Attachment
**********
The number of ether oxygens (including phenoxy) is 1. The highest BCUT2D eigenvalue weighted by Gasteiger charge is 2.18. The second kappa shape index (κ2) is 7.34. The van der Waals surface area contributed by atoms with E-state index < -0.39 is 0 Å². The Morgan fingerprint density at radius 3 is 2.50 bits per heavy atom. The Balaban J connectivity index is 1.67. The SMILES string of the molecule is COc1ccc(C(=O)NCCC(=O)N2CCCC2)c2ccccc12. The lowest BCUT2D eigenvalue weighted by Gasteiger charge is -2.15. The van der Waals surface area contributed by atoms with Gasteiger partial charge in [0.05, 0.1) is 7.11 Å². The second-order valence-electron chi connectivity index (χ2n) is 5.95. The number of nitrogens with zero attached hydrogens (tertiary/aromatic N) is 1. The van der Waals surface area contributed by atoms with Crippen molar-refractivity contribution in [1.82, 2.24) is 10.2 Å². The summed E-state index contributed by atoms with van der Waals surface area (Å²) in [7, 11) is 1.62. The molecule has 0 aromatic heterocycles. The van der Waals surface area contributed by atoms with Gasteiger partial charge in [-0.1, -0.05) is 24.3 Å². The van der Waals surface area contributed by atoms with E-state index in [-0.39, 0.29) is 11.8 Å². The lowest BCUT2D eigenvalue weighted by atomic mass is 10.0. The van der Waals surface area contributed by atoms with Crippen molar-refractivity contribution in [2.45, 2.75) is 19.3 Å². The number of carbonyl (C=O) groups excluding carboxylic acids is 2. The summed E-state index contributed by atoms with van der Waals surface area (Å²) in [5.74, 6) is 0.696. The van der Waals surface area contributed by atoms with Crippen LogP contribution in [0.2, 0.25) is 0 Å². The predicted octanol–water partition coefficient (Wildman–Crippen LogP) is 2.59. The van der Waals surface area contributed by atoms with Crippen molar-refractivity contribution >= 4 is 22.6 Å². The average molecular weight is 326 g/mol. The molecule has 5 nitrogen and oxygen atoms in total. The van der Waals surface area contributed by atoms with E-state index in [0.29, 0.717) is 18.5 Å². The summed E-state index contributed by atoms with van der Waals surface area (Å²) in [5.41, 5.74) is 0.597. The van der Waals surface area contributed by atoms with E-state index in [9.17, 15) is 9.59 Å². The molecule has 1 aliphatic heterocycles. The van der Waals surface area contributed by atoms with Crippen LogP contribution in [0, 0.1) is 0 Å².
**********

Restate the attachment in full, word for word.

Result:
The number of ether oxygens (including phenoxy) is 1. The highest BCUT2D eigenvalue weighted by Gasteiger charge is 2.18. The second kappa shape index (κ2) is 7.34. The van der Waals surface area contributed by atoms with E-state index < -0.39 is 0 Å². The Morgan fingerprint density at radius 3 is 2.50 bits per heavy atom. The Balaban J connectivity index is 1.67. The SMILES string of the molecule is COc1ccc(C(=O)NCCC(=O)N2CCCC2)c2ccccc12. The lowest BCUT2D eigenvalue weighted by Gasteiger charge is -2.15. The van der Waals surface area contributed by atoms with Gasteiger partial charge in [0.05, 0.1) is 7.11 Å². The second-order valence-electron chi connectivity index (χ2n) is 5.95. The number of nitrogens with zero attached hydrogens (tertiary/aromatic N) is 1. The van der Waals surface area contributed by atoms with Crippen molar-refractivity contribution in [1.82, 2.24) is 10.2 Å². The summed E-state index contributed by atoms with van der Waals surface area (Å²) in [7, 11) is 1.62. The molecule has 0 aromatic heterocycles. The van der Waals surface area contributed by atoms with Gasteiger partial charge in [-0.1, -0.05) is 24.3 Å². The van der Waals surface area contributed by atoms with E-state index in [-0.39, 0.29) is 11.8 Å². The lowest BCUT2D eigenvalue weighted by atomic mass is 10.0. The van der Waals surface area contributed by atoms with Crippen molar-refractivity contribution in [2.45, 2.75) is 19.3 Å². The number of carbonyl (C=O) groups excluding carboxylic acids is 2. The summed E-state index contributed by atoms with van der Waals surface area (Å²) in [5.74, 6) is 0.696. The van der Waals surface area contributed by atoms with Crippen LogP contribution in [0.2, 0.25) is 0 Å². The predicted octanol–water partition coefficient (Wildman–Crippen LogP) is 2.59. The van der Waals surface area contributed by atoms with Crippen molar-refractivity contribution >= 4 is 22.6 Å². The average molecular weight is 326 g/mol. The molecule has 5 nitrogen and oxygen atoms in total. The van der Waals surface area contributed by atoms with E-state index in [0.29, 0.717) is 18.5 Å². The summed E-state index contributed by atoms with van der Waals surface area (Å²) in [5.41, 5.74) is 0.597. The van der Waals surface area contributed by atoms with E-state index in [9.17, 15) is 9.59 Å². The molecule has 1 aliphatic heterocycles. The van der Waals surface area contributed by atoms with Crippen LogP contribution in [0, 0.1) is 0 Å².